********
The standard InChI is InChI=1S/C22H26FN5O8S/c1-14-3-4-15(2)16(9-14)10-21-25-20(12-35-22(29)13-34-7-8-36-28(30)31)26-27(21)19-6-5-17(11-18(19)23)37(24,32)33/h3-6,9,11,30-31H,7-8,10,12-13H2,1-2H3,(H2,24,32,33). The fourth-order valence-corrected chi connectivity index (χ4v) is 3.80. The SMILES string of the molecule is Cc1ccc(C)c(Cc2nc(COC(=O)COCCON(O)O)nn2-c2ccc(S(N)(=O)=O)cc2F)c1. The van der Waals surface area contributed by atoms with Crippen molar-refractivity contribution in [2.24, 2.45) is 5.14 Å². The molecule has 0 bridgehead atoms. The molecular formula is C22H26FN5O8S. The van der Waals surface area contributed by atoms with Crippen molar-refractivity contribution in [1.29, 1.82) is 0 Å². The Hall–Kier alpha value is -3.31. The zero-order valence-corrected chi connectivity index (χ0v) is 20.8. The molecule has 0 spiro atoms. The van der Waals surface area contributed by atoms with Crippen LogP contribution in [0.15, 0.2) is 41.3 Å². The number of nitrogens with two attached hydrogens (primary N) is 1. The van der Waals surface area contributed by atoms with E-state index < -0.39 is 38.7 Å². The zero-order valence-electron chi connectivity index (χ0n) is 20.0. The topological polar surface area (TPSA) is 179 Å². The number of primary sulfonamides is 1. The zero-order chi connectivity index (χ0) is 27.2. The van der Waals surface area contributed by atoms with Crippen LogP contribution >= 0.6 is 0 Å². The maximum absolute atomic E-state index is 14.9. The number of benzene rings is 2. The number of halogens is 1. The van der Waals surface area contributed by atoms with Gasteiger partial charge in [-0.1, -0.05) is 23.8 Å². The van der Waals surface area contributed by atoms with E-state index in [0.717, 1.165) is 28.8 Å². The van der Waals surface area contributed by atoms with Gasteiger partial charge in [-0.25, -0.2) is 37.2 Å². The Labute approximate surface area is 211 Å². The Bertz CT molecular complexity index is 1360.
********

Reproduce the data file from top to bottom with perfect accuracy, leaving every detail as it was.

The standard InChI is InChI=1S/C22H26FN5O8S/c1-14-3-4-15(2)16(9-14)10-21-25-20(12-35-22(29)13-34-7-8-36-28(30)31)26-27(21)19-6-5-17(11-18(19)23)37(24,32)33/h3-6,9,11,30-31H,7-8,10,12-13H2,1-2H3,(H2,24,32,33). The fourth-order valence-corrected chi connectivity index (χ4v) is 3.80. The SMILES string of the molecule is Cc1ccc(C)c(Cc2nc(COC(=O)COCCON(O)O)nn2-c2ccc(S(N)(=O)=O)cc2F)c1. The van der Waals surface area contributed by atoms with Crippen molar-refractivity contribution in [2.24, 2.45) is 5.14 Å². The molecule has 0 bridgehead atoms. The molecular formula is C22H26FN5O8S. The van der Waals surface area contributed by atoms with Crippen molar-refractivity contribution in [1.29, 1.82) is 0 Å². The Hall–Kier alpha value is -3.31. The zero-order valence-corrected chi connectivity index (χ0v) is 20.8. The molecule has 0 spiro atoms. The van der Waals surface area contributed by atoms with Crippen LogP contribution in [0.15, 0.2) is 41.3 Å². The number of nitrogens with two attached hydrogens (primary N) is 1. The van der Waals surface area contributed by atoms with E-state index < -0.39 is 38.7 Å². The zero-order valence-electron chi connectivity index (χ0n) is 20.0. The topological polar surface area (TPSA) is 179 Å². The number of primary sulfonamides is 1. The zero-order chi connectivity index (χ0) is 27.2. The van der Waals surface area contributed by atoms with Crippen LogP contribution >= 0.6 is 0 Å². The maximum absolute atomic E-state index is 14.9. The number of benzene rings is 2. The number of halogens is 1. The van der Waals surface area contributed by atoms with Gasteiger partial charge in [-0.1, -0.05) is 23.8 Å². The van der Waals surface area contributed by atoms with E-state index in [0.717, 1.165) is 28.8 Å². The van der Waals surface area contributed by atoms with Gasteiger partial charge in [-0.25, -0.2) is 37.2 Å². The Labute approximate surface area is 211 Å². The Bertz CT molecular complexity index is 1360.